Sheffield United’s pressing and positivity shaped the first half. Pontus Jansson was denied an equaliser by a one-handed save from Jamal Blackman at the very end of it, meeting Hernandez’s free-kick with a header, but Sharp wasted a point-blank opportunity in the 10th minute and Duffy shot narrowly wide midway through the half.
The introduction of Hernandez was telling, though, and Leeds made their presence felt after half-time, levelling on 47 minutes through Pierre-Michel Lasogga. Heckingbottom felt the nervousness lift.
“It was pretty simple to see what the difference was,” he said. “Sheffield United were playing forwards all the time, putting us under pressure. In our own half we were playing backwards, inviting pressure. That made Pierre isolated when we did go forward so we had to change that.”
Lasogga’s goal was cleverly crafted and beautifully finished, headed down beyond the fingertips of Blackman after Hernandez robbed Jack O’Connell of possession and floated a cross in from the left. Lasogga met it cleanly and pulled the plug out of Sheffield United’s socket. “We made it hard for ourselves,” Sharp admitted. “Leeds started (the second half) well, scored the goal and looked the better team.”
Leeds’ impetus allowed Heckingbottom’s 4-1-4-1, the system he used at Barnsley this season, to look less like a holding pattern without ambition. Hernandez drove a deflected effort just wide and Leeds tried to turn the screw but Wilder’s players gradually found a way to restore some control. “They pushed us back and we pushed them back,” Wilder said. “My lads have shown they have that desire to outwork the opposition.”
The breaking point came on 74 minutes when Leeds failed to anticipate a quick free-kick from Duffy. John Fleck was first to it and went down under a challenge from O’Kane, who ran to challenge him before attempting to pull out of it. Sharp lined up the penalty and smashed it low to Wiedwald’s right, before the keeper could move.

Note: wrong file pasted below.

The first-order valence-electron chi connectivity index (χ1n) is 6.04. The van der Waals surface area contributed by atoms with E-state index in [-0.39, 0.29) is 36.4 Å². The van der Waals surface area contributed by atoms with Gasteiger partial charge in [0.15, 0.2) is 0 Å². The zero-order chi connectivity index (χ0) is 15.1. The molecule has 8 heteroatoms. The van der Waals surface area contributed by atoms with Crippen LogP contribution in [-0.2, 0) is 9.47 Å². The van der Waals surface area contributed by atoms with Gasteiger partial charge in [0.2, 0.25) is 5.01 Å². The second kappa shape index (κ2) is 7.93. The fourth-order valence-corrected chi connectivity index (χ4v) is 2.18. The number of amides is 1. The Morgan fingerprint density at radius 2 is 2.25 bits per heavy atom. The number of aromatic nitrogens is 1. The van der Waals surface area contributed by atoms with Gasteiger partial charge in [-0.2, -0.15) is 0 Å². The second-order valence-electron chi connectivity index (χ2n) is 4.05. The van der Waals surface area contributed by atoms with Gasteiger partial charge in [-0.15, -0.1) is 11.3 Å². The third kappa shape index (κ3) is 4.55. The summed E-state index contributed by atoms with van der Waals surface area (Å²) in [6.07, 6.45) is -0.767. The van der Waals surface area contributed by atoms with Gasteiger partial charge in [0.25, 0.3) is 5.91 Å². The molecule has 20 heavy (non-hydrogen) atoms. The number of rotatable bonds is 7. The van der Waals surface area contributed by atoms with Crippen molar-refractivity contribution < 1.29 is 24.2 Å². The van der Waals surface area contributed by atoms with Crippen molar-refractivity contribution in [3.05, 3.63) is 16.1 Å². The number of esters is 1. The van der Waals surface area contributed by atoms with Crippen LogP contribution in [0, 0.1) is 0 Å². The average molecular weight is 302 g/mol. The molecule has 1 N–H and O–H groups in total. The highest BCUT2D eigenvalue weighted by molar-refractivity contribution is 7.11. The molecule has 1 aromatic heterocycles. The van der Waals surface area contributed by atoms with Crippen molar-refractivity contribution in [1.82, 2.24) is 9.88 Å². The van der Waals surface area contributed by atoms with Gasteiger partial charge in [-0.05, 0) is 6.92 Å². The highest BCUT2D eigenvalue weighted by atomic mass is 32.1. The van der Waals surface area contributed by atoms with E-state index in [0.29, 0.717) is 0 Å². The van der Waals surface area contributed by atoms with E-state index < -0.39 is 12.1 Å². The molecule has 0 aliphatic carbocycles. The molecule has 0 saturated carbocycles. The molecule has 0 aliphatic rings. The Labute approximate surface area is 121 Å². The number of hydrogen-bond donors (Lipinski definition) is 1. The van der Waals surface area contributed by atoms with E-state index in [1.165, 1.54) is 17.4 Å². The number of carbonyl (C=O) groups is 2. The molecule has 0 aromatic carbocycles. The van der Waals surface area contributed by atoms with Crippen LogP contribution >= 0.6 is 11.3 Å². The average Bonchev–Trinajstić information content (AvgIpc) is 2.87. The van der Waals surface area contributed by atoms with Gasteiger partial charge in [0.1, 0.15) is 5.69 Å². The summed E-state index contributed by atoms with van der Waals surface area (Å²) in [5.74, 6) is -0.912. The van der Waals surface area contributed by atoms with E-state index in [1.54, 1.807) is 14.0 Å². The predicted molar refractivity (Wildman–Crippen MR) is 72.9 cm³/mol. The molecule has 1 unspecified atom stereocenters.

It set the tone for an end-to-end finish in which Enda Stevens was lucky to escape with a handball inside Sheffield United’s box and Matthew Pennington was lucky to see a corner awarded after he tripped Leon Clarke in Leeds’.
Laurens De Bock lashed a volley wide in injury time but the camel’s back is not breaking for Leeds at the moment.
Heckingbottom’s reign begins in earnest with his side eight points away from the play-offs and Bristol City – the club in sixth – due at Elland Road on Sunday.
“As games run out, you get further and further away,” Heckingbottom said. “That’s fact. But the beauty is we’re playing lots of teams above us so when we’re winning, we’ll be taking points off teams we’re trying to catch. People tell me how difficult this run is but you can flip it and look at it a different way.
“I asked the players after the game, ‘what was the difference second half?’. They said ‘we played on the front foot, we were more positive, we had more energy’. So that’s a starting point. Now their commitment is to the details we’re going to give them because that’s what will make them win games. What we’ve spoken about there is a given every week.”